were the equivalent of calling all Clinton supporters, esp. women, racists on the same level as Rev. Wright.
Distorting Ferraro's comments and valid complaints about double standards in media coverage was one thing, labeling them as "deep seated racism" is not only blind, but vindictive.
Obama can't seem to pass up any opportunity to insult and denigrate women supporting Clinton's campaign. When will he come to terms with his problem, or, as in so many political and social circles dominated by men, is it still acceptable?
Obama's attempt to lump Ferraro's comments with those of Rev. Wright is not only wrong, it reveals a great deal about him.
To anyone who took the time to fully read her comments, her remarks were not based on any racial bias, deep seated or otherwise.
Her remarks reflected the frustration of dealing with a media double standard that heaped unwarranted criticism on Clinton while giving Obama a free ride.
Obama's insistence on negating the frustration millions of women voters feel and, by extension, painting them as having "deep seated" racial bias is offensive and insulting.
His willingness to label women voters who support Clinton as "closet" racists speaks volumes about why this candidate has a poor to non-existent record on women's issues. We may also assume, if elected, women can expect more of the same "iron my shirt" mentality from this candidate.
Obama and his supporters need to realize that women understand the sexist "code" - the words and phrases that men use to minimize the status, power and influence of women. We saw it today in his speech and we will remember it.
Things change. Shouldn't this discussion be saved for the convention, instead of trying to hijack it beforehand?
The "math" and "inevitability" arguments that Obama supporters keep repeating ad nauseum don't respect the primary process.
Let it play out, let everyone who is a Dem have a say and then work it out at the Convention. Its not as if this is the first time in history that the party has gone to the convention without a clear front-runner.
Obama's success thus far was in his ability to leverage a decrepit caucus system in many states, one where most people who participated were not even required to show ID or prove they were registered voters.
Whether that's real voter support is questionable.
As the OP pointed out, Obama is a flash in the pan, not qualified to serve as president with questionable experience and a career record of only looking out for his own personal ambitions.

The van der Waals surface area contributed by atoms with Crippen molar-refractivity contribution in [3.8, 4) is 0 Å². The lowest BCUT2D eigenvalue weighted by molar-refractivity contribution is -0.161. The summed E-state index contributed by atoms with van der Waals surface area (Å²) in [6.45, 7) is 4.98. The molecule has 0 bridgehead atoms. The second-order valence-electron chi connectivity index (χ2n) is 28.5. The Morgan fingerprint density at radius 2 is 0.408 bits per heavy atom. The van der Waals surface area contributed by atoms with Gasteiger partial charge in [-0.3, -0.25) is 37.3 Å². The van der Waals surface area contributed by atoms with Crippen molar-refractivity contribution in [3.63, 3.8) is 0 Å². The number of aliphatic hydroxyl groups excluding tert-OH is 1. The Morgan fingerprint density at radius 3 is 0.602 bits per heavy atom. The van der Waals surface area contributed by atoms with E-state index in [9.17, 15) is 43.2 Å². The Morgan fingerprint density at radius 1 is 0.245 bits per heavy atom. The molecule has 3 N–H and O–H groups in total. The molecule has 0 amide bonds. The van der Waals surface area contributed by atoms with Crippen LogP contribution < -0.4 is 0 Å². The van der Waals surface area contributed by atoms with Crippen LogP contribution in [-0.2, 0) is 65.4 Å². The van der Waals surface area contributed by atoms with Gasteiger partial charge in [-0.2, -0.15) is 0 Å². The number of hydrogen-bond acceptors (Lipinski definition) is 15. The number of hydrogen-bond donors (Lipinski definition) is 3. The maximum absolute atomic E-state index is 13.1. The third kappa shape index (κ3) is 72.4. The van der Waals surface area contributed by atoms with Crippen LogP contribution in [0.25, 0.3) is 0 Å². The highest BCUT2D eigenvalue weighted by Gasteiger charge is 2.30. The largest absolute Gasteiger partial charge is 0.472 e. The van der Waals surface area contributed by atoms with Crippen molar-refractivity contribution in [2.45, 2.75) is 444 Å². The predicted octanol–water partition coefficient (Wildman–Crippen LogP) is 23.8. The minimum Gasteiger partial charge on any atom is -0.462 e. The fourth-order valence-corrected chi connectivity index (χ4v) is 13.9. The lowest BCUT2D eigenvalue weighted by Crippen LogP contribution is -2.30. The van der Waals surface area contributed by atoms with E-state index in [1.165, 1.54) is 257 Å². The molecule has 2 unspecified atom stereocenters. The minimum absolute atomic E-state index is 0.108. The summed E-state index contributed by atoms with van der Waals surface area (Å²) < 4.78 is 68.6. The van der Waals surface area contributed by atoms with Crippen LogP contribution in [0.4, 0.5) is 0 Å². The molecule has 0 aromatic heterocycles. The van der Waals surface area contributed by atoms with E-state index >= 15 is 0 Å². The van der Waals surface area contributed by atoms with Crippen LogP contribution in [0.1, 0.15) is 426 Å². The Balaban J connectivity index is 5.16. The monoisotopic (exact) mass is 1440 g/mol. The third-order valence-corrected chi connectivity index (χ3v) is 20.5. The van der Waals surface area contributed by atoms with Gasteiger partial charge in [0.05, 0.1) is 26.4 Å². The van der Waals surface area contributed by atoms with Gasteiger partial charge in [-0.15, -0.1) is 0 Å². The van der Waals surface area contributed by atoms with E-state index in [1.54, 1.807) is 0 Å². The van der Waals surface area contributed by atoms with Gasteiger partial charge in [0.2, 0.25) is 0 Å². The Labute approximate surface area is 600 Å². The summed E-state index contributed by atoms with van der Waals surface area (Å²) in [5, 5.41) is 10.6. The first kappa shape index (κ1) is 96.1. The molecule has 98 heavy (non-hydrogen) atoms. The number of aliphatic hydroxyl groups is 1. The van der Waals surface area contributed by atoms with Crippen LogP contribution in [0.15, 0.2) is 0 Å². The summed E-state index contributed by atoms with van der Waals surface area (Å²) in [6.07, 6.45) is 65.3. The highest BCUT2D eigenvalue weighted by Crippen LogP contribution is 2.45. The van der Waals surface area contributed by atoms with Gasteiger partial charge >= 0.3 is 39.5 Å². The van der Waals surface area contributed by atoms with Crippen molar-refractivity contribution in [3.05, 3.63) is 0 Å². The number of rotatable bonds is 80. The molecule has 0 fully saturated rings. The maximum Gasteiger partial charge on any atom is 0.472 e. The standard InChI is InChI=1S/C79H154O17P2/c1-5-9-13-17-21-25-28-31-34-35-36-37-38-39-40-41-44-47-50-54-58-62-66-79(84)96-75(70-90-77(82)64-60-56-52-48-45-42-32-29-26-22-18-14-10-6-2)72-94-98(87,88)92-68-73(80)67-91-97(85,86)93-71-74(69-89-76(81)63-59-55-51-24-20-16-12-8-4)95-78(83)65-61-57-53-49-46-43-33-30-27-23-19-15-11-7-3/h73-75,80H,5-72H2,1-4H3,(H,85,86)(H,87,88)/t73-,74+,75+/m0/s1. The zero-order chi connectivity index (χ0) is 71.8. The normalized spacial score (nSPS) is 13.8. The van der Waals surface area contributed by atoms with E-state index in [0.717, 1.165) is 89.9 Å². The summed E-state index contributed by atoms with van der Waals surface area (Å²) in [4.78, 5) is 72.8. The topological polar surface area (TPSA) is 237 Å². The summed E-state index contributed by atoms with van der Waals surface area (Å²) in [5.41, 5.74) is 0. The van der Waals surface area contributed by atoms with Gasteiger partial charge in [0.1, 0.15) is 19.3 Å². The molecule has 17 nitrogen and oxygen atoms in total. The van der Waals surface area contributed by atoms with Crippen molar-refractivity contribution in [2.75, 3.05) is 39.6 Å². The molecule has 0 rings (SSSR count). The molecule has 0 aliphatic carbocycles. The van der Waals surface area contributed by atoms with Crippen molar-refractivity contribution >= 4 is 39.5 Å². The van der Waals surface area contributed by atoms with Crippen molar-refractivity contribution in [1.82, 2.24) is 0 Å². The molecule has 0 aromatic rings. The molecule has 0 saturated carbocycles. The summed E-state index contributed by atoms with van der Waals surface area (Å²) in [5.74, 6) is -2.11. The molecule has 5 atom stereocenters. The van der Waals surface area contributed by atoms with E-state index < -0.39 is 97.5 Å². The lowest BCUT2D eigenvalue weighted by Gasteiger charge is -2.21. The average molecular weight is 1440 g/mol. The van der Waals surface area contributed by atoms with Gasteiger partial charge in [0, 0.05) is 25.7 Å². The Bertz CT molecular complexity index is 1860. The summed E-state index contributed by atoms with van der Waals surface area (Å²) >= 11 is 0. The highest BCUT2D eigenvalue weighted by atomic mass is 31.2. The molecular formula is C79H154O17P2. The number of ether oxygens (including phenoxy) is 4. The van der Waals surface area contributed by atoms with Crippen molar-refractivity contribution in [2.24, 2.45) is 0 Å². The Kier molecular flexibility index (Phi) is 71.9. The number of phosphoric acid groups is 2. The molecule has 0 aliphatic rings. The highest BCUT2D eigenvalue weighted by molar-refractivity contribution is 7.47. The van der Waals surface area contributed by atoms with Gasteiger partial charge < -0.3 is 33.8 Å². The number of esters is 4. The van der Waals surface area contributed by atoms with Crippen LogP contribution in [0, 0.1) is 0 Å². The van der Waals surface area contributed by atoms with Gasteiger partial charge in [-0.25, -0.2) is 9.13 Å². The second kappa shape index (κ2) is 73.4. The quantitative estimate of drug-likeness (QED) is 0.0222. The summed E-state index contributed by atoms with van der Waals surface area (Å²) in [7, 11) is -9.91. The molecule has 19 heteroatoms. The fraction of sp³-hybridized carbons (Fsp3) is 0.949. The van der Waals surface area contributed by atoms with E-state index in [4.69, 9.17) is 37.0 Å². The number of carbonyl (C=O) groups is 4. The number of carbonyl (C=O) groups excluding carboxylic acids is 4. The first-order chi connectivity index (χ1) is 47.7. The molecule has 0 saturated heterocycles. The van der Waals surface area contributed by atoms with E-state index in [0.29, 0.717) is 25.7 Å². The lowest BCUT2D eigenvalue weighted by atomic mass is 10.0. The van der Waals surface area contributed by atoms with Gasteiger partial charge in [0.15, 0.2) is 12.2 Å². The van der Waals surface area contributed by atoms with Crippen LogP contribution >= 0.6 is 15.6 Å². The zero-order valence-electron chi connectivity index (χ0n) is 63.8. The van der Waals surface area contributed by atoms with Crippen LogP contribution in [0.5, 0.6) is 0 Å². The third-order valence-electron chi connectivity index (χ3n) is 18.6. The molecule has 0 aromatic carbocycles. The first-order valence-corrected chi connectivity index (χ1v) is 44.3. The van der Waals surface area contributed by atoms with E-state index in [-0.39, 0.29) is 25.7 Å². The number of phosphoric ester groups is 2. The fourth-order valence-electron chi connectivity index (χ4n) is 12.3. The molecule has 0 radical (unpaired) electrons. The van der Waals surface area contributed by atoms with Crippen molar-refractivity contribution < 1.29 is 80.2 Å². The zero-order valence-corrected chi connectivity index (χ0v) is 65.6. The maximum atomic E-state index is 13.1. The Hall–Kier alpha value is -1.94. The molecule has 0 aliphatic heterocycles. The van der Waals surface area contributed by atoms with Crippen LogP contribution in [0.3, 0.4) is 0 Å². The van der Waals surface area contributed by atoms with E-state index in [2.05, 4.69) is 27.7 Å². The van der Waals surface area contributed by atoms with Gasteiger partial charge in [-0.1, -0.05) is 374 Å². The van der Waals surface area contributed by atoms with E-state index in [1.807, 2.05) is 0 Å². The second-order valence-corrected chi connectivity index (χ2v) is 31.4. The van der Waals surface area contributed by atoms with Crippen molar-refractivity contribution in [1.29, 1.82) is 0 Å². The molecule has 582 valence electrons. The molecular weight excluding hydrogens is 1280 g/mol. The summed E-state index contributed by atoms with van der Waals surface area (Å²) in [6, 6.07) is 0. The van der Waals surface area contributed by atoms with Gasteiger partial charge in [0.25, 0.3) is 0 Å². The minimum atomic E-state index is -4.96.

He got this far in the primary through clever marketing, lots of money from special interests and by cleverly introducing a controversial wedge issue to attack his opponents every time they questioned him on experience or issues.
That doesn't make him a good candidate nor a good potetntial president, regardless of which demographics support him.
I'm still trying to figure out how "fairy tale" was a racist remark.
In one of the most crucial Dem primaries in years Dems need to have an honest, undisrupted discussion about candidates qualifications and ability to win and lead under pressure.
Yet every time the subject comes up someone diverts the discussion to the wedge issue of "racism". Brilliant tactic, but not productive.
Can we expect the same thing if Obama wins the WH? Every time we question one of his decisions, he'll cry racism? We've had 8 years of a president who was immune to public criticism, why would we want to put ourselves through that again?
Everyone wants to see the party and the electorate end discrimination and elect the best qualified candidates to lead the country. So lets truly make this year's decision based on skills, leadership and experience.
that need some answers. My guess would be they don't want to control it but somehow think it helps them.
No, its not the way we tried to raise our kids and I certainly hope none of mine are getting caught up in the online mob mentality.
As for any of Hillary's supporters speaking out on the problem, even though I support her, there probably aren't many of them who understand the online political community let alone understand the impact it can have on the grassroots.
that Obama or someone virulently anti-Clinton is doing a masterful job of trolling every Dem and Progressive site in the online community. It appears to be a coordinated, systematic effort.
The volume of new posters in the traditional Dem/Progressive forums has increased dramatically since last summer/fall and once the primary got underway in earnest, disruption reached new heights.
Though I'm a new poster here, I've been posting at Dem forums online since before 2000, usually Bartcop, DU or sometimes DKos. What's happened in the last few months appears to be a well organized and well staffed effort.
Whoever is behind it was anti-Edwards and is now virulently anti-Clinton. It won't help Dems chances in the GE and could well work against them. There are few sanctuaries left on Dem political web sites for Dem women progressives and Clinton supporters. Truly disturbing at how rapidly all this has developed.
Here's hoping it reverses, but as far as sites like DU and DailyKos are concerned, there's little point in returning to them. They've been coopted and discussion is now rigidly controlled. Why go back? Its a waste of time and effort.
I'm gravitating towards sites that still discuss ideas and policies as well as the race and where women take equal part in discussions. And I'll still be a loyal Dem, no matter if the progressive/Dem online community implodes.